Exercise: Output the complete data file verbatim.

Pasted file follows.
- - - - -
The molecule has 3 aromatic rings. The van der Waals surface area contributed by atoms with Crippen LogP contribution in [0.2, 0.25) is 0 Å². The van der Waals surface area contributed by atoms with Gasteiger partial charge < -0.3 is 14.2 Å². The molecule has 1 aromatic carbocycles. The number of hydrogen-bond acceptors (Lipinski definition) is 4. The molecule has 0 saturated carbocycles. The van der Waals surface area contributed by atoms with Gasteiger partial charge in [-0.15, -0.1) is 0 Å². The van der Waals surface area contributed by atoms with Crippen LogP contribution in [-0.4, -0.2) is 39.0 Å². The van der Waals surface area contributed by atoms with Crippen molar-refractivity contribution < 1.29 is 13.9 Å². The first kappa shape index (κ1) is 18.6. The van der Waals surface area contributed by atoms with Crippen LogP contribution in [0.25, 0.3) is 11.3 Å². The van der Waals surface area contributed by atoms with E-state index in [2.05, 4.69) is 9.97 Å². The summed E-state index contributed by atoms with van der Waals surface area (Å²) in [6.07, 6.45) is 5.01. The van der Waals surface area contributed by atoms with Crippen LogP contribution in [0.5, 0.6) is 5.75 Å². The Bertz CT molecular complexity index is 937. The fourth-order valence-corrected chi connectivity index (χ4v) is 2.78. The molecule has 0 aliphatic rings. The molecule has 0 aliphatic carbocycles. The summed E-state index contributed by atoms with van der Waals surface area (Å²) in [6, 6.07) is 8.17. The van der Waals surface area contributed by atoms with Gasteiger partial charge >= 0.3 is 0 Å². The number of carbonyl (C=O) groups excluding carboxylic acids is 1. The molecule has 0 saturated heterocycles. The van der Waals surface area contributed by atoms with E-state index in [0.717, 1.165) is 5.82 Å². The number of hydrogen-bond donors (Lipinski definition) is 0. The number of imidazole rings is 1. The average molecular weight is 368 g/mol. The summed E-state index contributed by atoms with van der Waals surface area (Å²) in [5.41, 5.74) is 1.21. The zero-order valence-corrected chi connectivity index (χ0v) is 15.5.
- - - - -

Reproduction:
The molecule has 3 aromatic rings. The van der Waals surface area contributed by atoms with Crippen LogP contribution in [0.2, 0.25) is 0 Å². The van der Waals surface area contributed by atoms with Gasteiger partial charge < -0.3 is 14.2 Å². The molecule has 1 aromatic carbocycles. The number of hydrogen-bond acceptors (Lipinski definition) is 4. The molecule has 0 saturated carbocycles. The van der Waals surface area contributed by atoms with Gasteiger partial charge in [-0.15, -0.1) is 0 Å². The van der Waals surface area contributed by atoms with Crippen LogP contribution in [-0.4, -0.2) is 39.0 Å². The van der Waals surface area contributed by atoms with Crippen molar-refractivity contribution < 1.29 is 13.9 Å². The first kappa shape index (κ1) is 18.6. The van der Waals surface area contributed by atoms with Crippen LogP contribution in [0.25, 0.3) is 11.3 Å². The van der Waals surface area contributed by atoms with E-state index in [2.05, 4.69) is 9.97 Å². The summed E-state index contributed by atoms with van der Waals surface area (Å²) in [6.07, 6.45) is 5.01. The van der Waals surface area contributed by atoms with Crippen LogP contribution in [0.5, 0.6) is 5.75 Å². The Bertz CT molecular complexity index is 937. The fourth-order valence-corrected chi connectivity index (χ4v) is 2.78. The molecule has 0 aliphatic rings. The molecule has 0 aliphatic carbocycles. The summed E-state index contributed by atoms with van der Waals surface area (Å²) in [6, 6.07) is 8.17. The van der Waals surface area contributed by atoms with Gasteiger partial charge >= 0.3 is 0 Å². The number of carbonyl (C=O) groups excluding carboxylic acids is 1. The molecule has 0 saturated heterocycles. The van der Waals surface area contributed by atoms with E-state index in [0.717, 1.165) is 5.82 Å². The number of hydrogen-bond donors (Lipinski definition) is 0. The number of imidazole rings is 1. The average molecular weight is 368 g/mol. The summed E-state index contributed by atoms with van der Waals surface area (Å²) in [5.41, 5.74) is 1.21. The zero-order valence-corrected chi connectivity index (χ0v) is 15.5.